Dear members of the Whitefriars College Family,
The word gratitude is one I am hearing a lot lately. Many theorists suggest that to be truly happy and complete we should all adopt an attitude of gratitude in our daily lives. There are many theories on how we can assume this attitude in the everyday. One such theory suggests that we wake up each morning and think of 10 things we are grateful for in our lives. This is not a particularly new concept. In fact, I think my grandma used to say it another way – “Count your blessings Mark!” the origins of which are found in the Psalm 103 –
“Bless the Lord, O my soul: and all that is within me, bless his holy name. Bless the Lord, O my soul, and forget not all his benefits:” – Psalm 103:1-2.
Another way to live this attitude is to verbalise it to others. To find opportunities to express our thankfulness and gratitude to others in our lives. Each of these methods are sound in themselves but the feelings of gratitude we gain from these exercises can often be fleeting.
Last week, I attended a seminar for Principals conducted by Psychologist Maria Ruberto. Maria suggested to us that if we really wished to sustain this feeling of gratitude in our lives the best way to do so is to serve. To take the joy and energy of thankfulness that we feel and to pay it forward in real and tangible ways to others, particularly those in greatest need.
Last week, I witnessed an example of gratitude at work as a group of staff and senior students ventured out on a chilly Wednesday evening in support of the Rosie Street Mission initiative. We are so blessed at Whitefriars to be able to support this incredibly valuable opportunity introduced to us by one of dedicated staff, Josh Chia.
What I witnessed on this evening filled me with gratitude and honour as I observed the young men of Whitefriars amongst the “streeties”, (that’s what they like to name themselves). Most of these students had not participated in an activity of this nature before and could have been forgiven for being a little apprehensive and nervous. However, if they were they didn’t show it and immediately upon arrival were engaging with our friends from the city, providing them the warmth of a cup of tea, coffee or hot chocolate, a deeper, more sustaining warmth of company, connection and conversation.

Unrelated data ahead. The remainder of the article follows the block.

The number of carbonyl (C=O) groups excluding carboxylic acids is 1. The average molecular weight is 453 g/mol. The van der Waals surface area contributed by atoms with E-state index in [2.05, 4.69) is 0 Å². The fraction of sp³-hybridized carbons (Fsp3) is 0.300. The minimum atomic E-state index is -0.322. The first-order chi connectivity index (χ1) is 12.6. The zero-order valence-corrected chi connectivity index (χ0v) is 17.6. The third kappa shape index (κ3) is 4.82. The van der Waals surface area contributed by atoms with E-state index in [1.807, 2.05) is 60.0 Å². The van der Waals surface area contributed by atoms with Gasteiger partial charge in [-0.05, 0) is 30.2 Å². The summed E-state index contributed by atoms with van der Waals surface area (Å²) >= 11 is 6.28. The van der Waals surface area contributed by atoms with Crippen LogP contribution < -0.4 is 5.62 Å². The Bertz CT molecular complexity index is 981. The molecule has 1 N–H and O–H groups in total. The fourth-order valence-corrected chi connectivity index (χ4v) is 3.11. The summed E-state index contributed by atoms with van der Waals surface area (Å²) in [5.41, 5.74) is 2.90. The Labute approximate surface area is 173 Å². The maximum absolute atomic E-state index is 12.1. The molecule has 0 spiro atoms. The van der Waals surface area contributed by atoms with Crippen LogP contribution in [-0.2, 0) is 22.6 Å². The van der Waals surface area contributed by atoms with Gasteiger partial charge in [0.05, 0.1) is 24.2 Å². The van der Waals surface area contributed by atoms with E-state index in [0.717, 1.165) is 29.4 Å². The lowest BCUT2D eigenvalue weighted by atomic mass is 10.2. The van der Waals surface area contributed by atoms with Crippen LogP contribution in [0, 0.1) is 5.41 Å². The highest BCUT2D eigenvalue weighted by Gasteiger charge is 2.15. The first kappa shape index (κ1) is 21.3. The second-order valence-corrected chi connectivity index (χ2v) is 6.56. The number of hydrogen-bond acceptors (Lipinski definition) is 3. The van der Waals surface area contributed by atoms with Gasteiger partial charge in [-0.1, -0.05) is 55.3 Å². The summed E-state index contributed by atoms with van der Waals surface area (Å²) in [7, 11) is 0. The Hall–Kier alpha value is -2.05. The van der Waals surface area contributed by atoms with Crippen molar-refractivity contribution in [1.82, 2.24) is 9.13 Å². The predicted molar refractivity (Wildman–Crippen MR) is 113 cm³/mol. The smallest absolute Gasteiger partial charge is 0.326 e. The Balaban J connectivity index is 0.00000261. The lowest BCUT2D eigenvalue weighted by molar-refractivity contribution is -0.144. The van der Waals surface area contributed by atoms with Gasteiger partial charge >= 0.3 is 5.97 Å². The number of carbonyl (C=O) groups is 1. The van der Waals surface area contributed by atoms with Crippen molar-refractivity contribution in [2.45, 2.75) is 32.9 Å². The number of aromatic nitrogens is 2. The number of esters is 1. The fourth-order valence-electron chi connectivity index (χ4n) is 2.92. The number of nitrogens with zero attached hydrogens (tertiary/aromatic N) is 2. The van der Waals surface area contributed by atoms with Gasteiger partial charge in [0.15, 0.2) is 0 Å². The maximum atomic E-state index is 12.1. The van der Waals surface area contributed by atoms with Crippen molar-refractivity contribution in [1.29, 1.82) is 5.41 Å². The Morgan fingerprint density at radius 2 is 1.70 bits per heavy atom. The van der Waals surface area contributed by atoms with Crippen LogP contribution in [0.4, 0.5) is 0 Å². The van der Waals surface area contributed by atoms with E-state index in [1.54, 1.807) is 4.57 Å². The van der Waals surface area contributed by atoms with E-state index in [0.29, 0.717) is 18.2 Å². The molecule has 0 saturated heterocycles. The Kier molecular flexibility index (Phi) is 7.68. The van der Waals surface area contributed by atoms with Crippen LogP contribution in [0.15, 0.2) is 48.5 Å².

Towards the end of the evening, I was approached by one man who wanted to thank us for coming. He told me that life on the streets for him was a very lonely existence. He said that he often would go days without speaking to anyone and he felt invisible in the community. He said that our young men took an interest in him, they listened to him, laughed with him and mostly just made him feel human in that moment. The gentleman went onto say that in return, the only thing he could offer to them was a little of his own story. I suggested to our friend that his sharing of personal story would be of equal, or even greater value, to our boys.
The Rosies Street Mission initiative is one of a number of social outreach activities we are planning to bring to our boys over time. However, these opportunities would not be possible without the generosity and goodwill of many staff who volunteer their time and skill to supporting our boys in this space. I am grateful beyond words for all those staff who model our Carmelite spirit of Contemplation, Community and Service everyday here at Whitefriars, and walk with our boys as they grow to become fine gentle men who live out the true meaning of gratitude through service founded in love.
VCE Theatre studies Performance
Last week, I had the privilege to attend the VCE Theatre Studies performance of War of the Worlds in the Healy Wilson Theatre. A packed house were on the edge of their seats from beginning to end as our talented students led us on a journey of suspense and high drama. The creative staging and skilled acting of all involved was of the highest standard which is a hallmark of theatre performance at Whitefriars.
I would like to thank and congratulate the students of our VCE theatre Studies class along with their teacher Nathalie Fox and all staff of our Performing Arts learning area, led by Mr Matthew Frampton, who continue to provide our boys with rich learning experiences in this space.
Mr Mark Murphy